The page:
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Mr. Key: To ask the Secretary of State for Defence what progress he and his European counterparts have made in implementing the OCCAR Convention; and if he will list the projects that organisation will be overseeing. 
Mr. Hoon: The OCCAR Convention was signed by the Defence Ministers of France, Germany, Italy and the United Kingdom in September 1998. Following the passage of the relevant legislation through Parliament earlier this year, the United Kingdom ratified the Convention on 3 May and deposited its instrument of ratification on 11 May. France and Germany have also completed the ratification process, and Italy has presented
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the Convention to its Parliament. We expect Italy to complete the ratification process by the end of this year, after which OCCAR will have its own legal identity.
OCCAR is already responsible for the management of seven European collaborative defence equipment programmes under existing administrative arrangements. Two of these involve the UK: the Counter Battery Radar (COBRA) programme; and the Multi Role Armoured Vehicle (MRAV) programme. Other programmes will be integrated into OCCAR in due course, as appropriate.
Mr. Spellar: I refer my hon. Friend to the answer I gave to the hon. Member for Totnes (Mr. Steen) on 1 December 1999, Official Report, column 191W, which stated that we have extended the Gurkha Reinforcement Companies and introduced a second Gurkha Engineer Squadron and Gurkha Signal Squadron. We have no current plans to recruit another Battalion of Gurkhas.
Mr. Peter Robinson: To ask the Secretary of State for Defence how many former members of the Ulster Defence Regiment whose claims for the Accumulated Service Medal were reviewed because of insufficient evidence were (a) successful and (b) unsuccessful in claiming the medal. 
Dr. Moonie: A total of 327 such cases have been considered by the Army Medal Board to date. Of these, 256 have been successful, 54 proved to have no entitlement and were rejected, and 17 have been returned to the Regimental Headquarters of The Royal Irish Regiment for further investigation. An additional 821 applications, for the Accumulated Campaign Service Medal, have still to be prepared for Army Medal Board Consideration.
Mr. Peter Robinson: To ask the Secretary of State for Defence what procedure was followed by the Honours and Distinction Committee to ascertain the eligibility of former members of the Ulster Defence Regiment claiming Accumulated Service Medals, but for whom the necessary records were not available. 
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(c) the value for money and (d) the competitiveness of the Cammell Laird component of the Maersk bid for ro-ro vessels. 
Mr. Ben Chapman: To ask the Secretary of State for Defence if he will make a statement on the relationship between the partnership agreement between BAe systems and his Department on maintenance and repair work and orders for ro-ro vessels. 
Mr. Dalyell: To ask the Secretary of State for Defence what legal advice he has had from counsel on the activities of sport divers, in relation to the Protection of Military Remains Act 1986; and if he will make a statement on his policy on intrusive diving. 
Dr. Moonie: A review of policy on wrecked military vessels is being undertaken at present. As part of this review we have looked at legal issues but it has not been necessary to seek advice from counsel as I had previously indicated. I will write to my hon. Friend when the review is complete and a copy of my letter will be placed in the Library of the House.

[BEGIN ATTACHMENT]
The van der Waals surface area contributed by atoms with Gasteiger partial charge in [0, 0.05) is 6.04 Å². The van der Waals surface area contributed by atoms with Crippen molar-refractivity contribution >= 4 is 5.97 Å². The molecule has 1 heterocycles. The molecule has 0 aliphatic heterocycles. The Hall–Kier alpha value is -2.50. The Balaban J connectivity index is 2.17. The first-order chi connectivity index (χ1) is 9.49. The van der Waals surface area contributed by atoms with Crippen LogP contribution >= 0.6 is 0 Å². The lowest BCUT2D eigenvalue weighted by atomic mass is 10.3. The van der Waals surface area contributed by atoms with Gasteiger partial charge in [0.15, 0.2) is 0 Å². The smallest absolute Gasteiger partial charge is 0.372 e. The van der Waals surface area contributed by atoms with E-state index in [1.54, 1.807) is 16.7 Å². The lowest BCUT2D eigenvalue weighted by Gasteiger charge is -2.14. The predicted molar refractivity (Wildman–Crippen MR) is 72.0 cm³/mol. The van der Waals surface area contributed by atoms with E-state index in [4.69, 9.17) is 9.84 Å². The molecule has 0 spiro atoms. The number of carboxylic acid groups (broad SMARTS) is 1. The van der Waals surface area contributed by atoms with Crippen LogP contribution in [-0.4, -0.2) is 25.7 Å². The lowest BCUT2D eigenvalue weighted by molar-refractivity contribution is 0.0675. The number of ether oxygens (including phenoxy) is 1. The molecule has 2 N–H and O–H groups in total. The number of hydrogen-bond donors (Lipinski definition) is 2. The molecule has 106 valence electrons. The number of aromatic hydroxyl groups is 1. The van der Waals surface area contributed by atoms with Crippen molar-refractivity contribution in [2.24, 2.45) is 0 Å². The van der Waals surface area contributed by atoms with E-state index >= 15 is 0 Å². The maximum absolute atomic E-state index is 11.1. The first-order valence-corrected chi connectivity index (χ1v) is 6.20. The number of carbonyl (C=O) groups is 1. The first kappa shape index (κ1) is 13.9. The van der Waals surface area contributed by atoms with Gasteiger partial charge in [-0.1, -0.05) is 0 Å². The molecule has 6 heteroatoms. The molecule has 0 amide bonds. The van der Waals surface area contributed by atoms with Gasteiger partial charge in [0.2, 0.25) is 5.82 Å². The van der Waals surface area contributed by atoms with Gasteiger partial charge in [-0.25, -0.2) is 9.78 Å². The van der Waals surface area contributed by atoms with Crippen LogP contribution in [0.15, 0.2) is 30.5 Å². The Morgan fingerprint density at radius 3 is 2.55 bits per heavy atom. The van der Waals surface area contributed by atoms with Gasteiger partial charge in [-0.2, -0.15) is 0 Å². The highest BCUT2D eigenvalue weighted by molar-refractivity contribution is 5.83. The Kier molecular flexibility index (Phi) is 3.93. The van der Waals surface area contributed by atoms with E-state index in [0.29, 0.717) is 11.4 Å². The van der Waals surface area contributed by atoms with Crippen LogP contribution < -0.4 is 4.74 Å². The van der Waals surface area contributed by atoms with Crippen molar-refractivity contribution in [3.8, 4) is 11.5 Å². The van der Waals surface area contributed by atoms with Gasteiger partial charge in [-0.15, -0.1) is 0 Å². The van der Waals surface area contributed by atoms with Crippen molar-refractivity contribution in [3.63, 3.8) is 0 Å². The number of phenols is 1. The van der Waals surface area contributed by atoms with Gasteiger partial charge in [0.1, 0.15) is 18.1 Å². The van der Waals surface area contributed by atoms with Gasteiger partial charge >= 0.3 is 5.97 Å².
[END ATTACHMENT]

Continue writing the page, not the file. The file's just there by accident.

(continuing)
Mr. Hancock: To ask the Secretary of State for Defence what the cost was of development of the Mk 8 MOD 14.5 inch gun system; if the programme is running to schedule; what the original estimated cost and in-service date was; and if he will make a statement. 
Dr. Moonie: Following initial development work at a cost of some £800,000, further development of the 4.5 inch Mk 8 MOD1 gun system is being conducted as part of a firm priced contract covering full development, initial update of eight units and support. The cost of this contract is commercially confidential and I am therefore withholding it in accordance with Exemption 13 of the Code of Practice on Access to Government Information, which relates to Third Party's commercial confidences. The original estimated total development cost was in the order of £13 million. The development and initial
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Mr. Hancock: To ask the Secretary of State for Defence (1) what the cost was of developing the AGM-6562 Maverick Medium Range air to surface missile for RAF use; how long this process has taken; and if he will make a statement; 
Dr. Moonie: The AGM-65G2 Maverick Medium Range missile is a proven "off the shelf" missile. No development costs were incurred by the RAF. However, some £1.5 million was spent on aircraft integration and proof of concept work. The whole life cost of the Maverick programme is approximately £55 million, inclusive of VAT. This includes the cost of procurement, integration, training, and a Contractor Logistic Support package. The programme will last some five years, with the first missiles being deployed by the end of the year.
Mr. Spellar: The UK participated in NATO exercise Peace Shield 2000 by sending two Reservist officers: one a member of the Education and Training Support branch of the Adjutant General Corps, and a Captain in the Intelligence Corps. Both officers operated in the brigade headquarters, in the logistics and the intelligence and operations divisions respectively. Both are high-grade linguists and were widely used as interpreters. Approximately 2,000 personnel from 21 nations took part.
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